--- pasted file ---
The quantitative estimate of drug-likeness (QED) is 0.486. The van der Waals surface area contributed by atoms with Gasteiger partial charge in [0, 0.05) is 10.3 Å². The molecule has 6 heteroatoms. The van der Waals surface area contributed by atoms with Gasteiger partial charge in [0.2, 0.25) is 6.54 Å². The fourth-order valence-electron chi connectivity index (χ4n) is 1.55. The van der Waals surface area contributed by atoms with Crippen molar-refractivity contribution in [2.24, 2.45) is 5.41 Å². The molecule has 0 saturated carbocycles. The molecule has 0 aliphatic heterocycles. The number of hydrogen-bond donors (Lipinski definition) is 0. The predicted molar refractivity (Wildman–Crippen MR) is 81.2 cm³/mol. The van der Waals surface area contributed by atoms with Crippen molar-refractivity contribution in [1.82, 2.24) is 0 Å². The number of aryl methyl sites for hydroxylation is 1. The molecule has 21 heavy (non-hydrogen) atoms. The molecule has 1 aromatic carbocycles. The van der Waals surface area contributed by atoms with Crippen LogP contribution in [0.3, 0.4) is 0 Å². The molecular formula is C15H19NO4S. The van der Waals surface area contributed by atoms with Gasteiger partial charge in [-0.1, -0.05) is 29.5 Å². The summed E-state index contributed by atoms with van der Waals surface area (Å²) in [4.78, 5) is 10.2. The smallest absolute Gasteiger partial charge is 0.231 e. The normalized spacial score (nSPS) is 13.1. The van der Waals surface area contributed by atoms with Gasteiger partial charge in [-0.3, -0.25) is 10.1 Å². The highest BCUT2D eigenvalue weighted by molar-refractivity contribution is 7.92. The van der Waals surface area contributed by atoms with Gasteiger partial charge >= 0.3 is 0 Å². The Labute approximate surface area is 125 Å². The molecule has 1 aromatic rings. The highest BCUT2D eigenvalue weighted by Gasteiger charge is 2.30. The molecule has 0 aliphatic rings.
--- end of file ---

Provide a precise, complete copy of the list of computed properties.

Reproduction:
The quantitative estimate of drug-likeness (QED) is 0.486. The van der Waals surface area contributed by atoms with Gasteiger partial charge in [0, 0.05) is 10.3 Å². The molecule has 6 heteroatoms. The van der Waals surface area contributed by atoms with Gasteiger partial charge in [0.2, 0.25) is 6.54 Å². The fourth-order valence-electron chi connectivity index (χ4n) is 1.55. The van der Waals surface area contributed by atoms with Crippen molar-refractivity contribution in [2.24, 2.45) is 5.41 Å². The molecule has 0 saturated carbocycles. The molecule has 0 aliphatic heterocycles. The number of hydrogen-bond donors (Lipinski definition) is 0. The predicted molar refractivity (Wildman–Crippen MR) is 81.2 cm³/mol. The van der Waals surface area contributed by atoms with Crippen molar-refractivity contribution in [1.82, 2.24) is 0 Å². The number of aryl methyl sites for hydroxylation is 1. The molecule has 21 heavy (non-hydrogen) atoms. The molecule has 1 aromatic carbocycles. The van der Waals surface area contributed by atoms with Crippen LogP contribution in [0.3, 0.4) is 0 Å². The molecular formula is C15H19NO4S. The van der Waals surface area contributed by atoms with Gasteiger partial charge in [-0.1, -0.05) is 29.5 Å². The summed E-state index contributed by atoms with van der Waals surface area (Å²) in [4.78, 5) is 10.2. The smallest absolute Gasteiger partial charge is 0.231 e. The normalized spacial score (nSPS) is 13.1. The van der Waals surface area contributed by atoms with Gasteiger partial charge in [-0.3, -0.25) is 10.1 Å². The highest BCUT2D eigenvalue weighted by molar-refractivity contribution is 7.92. The van der Waals surface area contributed by atoms with Gasteiger partial charge >= 0.3 is 0 Å². The Labute approximate surface area is 125 Å². The molecule has 1 aromatic rings. The highest BCUT2D eigenvalue weighted by Gasteiger charge is 2.30. The molecule has 0 aliphatic rings.